Resident concerned about speeding traffic in Obetz

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By Katelyn Sattler
Staff Writer
Obetz resident Chris Herren is concerned.

Herren, who spoke at Obetz City Council’s Sept. 27 meeting, because a flashing speed limit sign was knocked down about a year ago and it still has not been replaced.

Obetz City Administrator Rod Davisson said the sign was knocked down by a drunk driver.

“It’s about $5,500 for a new one,” said Davisson. We waited for the court case to settle and get restitution. In the interim, a regular speed limit sign was put in place. We will have a new flashing one in the next couple of months.”

“We want it back up as much as you do,” added Mayor Angela Kirk.

Herren said that, since the flashing light was replaced with a regular speed limit sign, too many people are speeding and that someone might be killed. He said people fly by when kids are getting on and off the school bus.

“It’s like a race track. It’s ridiculous,” said Herren.

Kirk said they can put a traffic counter on his street to measure the volume of traffic traveling on his street, so they can know what the city will be dealing with.

“Nobody wants a kid hit,” said Kirk.

Davisson acknowledged said traffic is getting heavier, especially with well-attended events like the Zucchinifest, and talked about future potential changes to roadways to provide relief from the traffic.

Herren is also frustrated that there are not enough things for kids to do on his side of Obetz, which became a brainstorming session among council members and city staff, although most were in agreement that they do not know what teens do, besides playing video games.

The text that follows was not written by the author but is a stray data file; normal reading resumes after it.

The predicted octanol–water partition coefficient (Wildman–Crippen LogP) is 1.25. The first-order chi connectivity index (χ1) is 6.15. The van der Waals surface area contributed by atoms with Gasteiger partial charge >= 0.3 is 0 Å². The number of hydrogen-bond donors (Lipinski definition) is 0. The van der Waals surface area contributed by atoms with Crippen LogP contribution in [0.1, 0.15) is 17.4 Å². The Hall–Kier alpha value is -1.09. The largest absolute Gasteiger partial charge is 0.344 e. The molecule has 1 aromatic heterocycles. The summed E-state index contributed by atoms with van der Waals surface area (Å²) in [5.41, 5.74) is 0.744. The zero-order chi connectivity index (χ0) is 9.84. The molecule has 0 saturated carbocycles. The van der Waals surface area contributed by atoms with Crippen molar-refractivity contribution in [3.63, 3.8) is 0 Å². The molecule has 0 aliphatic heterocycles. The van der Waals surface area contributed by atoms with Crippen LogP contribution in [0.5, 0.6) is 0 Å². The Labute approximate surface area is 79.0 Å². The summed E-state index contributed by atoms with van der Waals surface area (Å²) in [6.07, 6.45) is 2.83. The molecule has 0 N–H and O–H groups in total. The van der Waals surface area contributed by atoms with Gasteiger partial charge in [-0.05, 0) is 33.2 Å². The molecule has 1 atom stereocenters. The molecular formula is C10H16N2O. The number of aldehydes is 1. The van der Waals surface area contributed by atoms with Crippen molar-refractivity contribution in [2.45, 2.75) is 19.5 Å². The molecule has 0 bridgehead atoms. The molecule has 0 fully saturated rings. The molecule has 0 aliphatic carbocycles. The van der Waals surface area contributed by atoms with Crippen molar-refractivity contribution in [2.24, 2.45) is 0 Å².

Council members talked of basketball, a baseball diamond going in, and the possibility of sand volleyball.

The city is redoing McFadyen Park, which is currently closed. Davisson said the basketball court had to be torn up due to insurance concerns. The city is keeping the swings and adding some new ones. They are also replacing the Little Tykes equipment.

Davisson boasted about fishing opportunities in ponds in the city for kids and parents, which have been stocked with bass in one pond and catfish in another. Dixon Quarry has been stocked with bluegill, crappie, bass, and trout.

“Come back to me with ideas,” for activities for the kids, said Kirk.

History meeting
Resident Jerry Benson reminded everyone present of the Historians meeting on Oct. 13th at 7 pm at the Senior Citizens Building in Stewart Hall to help write the history of Obetz.
“Please bring pictures, artifacts and tell us your experience,” said Benson.

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